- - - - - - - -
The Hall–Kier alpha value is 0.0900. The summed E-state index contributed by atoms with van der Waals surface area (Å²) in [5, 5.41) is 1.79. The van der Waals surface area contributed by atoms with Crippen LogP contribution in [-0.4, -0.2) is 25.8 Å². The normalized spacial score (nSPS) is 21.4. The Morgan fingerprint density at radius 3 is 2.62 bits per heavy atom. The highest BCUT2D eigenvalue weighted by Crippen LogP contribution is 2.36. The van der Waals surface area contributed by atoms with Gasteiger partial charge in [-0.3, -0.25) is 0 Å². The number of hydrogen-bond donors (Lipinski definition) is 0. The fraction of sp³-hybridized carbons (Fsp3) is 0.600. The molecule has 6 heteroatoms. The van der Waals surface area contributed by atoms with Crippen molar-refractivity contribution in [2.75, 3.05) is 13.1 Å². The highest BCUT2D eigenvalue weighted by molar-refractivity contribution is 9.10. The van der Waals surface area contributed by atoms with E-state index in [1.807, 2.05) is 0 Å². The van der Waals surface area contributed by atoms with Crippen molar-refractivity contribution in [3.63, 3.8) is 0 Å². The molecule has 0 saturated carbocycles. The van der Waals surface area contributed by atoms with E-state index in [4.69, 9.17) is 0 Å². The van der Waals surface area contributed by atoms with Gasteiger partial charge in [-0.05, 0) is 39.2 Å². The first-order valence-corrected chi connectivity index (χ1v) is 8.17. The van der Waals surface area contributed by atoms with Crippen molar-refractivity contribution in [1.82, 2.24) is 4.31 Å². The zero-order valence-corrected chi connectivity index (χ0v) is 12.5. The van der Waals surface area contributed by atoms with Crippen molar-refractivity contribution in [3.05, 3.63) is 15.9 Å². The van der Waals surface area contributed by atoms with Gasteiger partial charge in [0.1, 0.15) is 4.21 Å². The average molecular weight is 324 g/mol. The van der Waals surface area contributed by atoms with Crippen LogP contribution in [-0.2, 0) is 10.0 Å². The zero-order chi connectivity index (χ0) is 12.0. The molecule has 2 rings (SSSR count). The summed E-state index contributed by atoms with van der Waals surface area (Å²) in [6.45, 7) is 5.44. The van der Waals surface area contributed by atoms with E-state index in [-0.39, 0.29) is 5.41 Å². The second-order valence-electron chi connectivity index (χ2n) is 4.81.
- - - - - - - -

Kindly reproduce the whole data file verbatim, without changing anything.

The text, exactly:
The Hall–Kier alpha value is 0.0900. The summed E-state index contributed by atoms with van der Waals surface area (Å²) in [5, 5.41) is 1.79. The van der Waals surface area contributed by atoms with Crippen LogP contribution in [-0.4, -0.2) is 25.8 Å². The normalized spacial score (nSPS) is 21.4. The Morgan fingerprint density at radius 3 is 2.62 bits per heavy atom. The highest BCUT2D eigenvalue weighted by Crippen LogP contribution is 2.36. The van der Waals surface area contributed by atoms with Gasteiger partial charge in [-0.3, -0.25) is 0 Å². The number of hydrogen-bond donors (Lipinski definition) is 0. The fraction of sp³-hybridized carbons (Fsp3) is 0.600. The molecule has 6 heteroatoms. The van der Waals surface area contributed by atoms with Crippen molar-refractivity contribution in [2.75, 3.05) is 13.1 Å². The highest BCUT2D eigenvalue weighted by molar-refractivity contribution is 9.10. The van der Waals surface area contributed by atoms with E-state index in [1.807, 2.05) is 0 Å². The van der Waals surface area contributed by atoms with Crippen molar-refractivity contribution in [3.63, 3.8) is 0 Å². The molecule has 0 saturated carbocycles. The van der Waals surface area contributed by atoms with E-state index in [4.69, 9.17) is 0 Å². The van der Waals surface area contributed by atoms with Gasteiger partial charge in [-0.05, 0) is 39.2 Å². The first-order valence-corrected chi connectivity index (χ1v) is 8.17. The van der Waals surface area contributed by atoms with Crippen molar-refractivity contribution in [1.82, 2.24) is 4.31 Å². The zero-order valence-corrected chi connectivity index (χ0v) is 12.5. The van der Waals surface area contributed by atoms with Crippen molar-refractivity contribution in [3.05, 3.63) is 15.9 Å². The van der Waals surface area contributed by atoms with Gasteiger partial charge in [0.1, 0.15) is 4.21 Å². The average molecular weight is 324 g/mol. The van der Waals surface area contributed by atoms with Crippen LogP contribution in [-0.2, 0) is 10.0 Å². The zero-order chi connectivity index (χ0) is 12.0. The molecule has 2 rings (SSSR count). The summed E-state index contributed by atoms with van der Waals surface area (Å²) in [6.45, 7) is 5.44. The van der Waals surface area contributed by atoms with E-state index in [-0.39, 0.29) is 5.41 Å². The second-order valence-electron chi connectivity index (χ2n) is 4.81.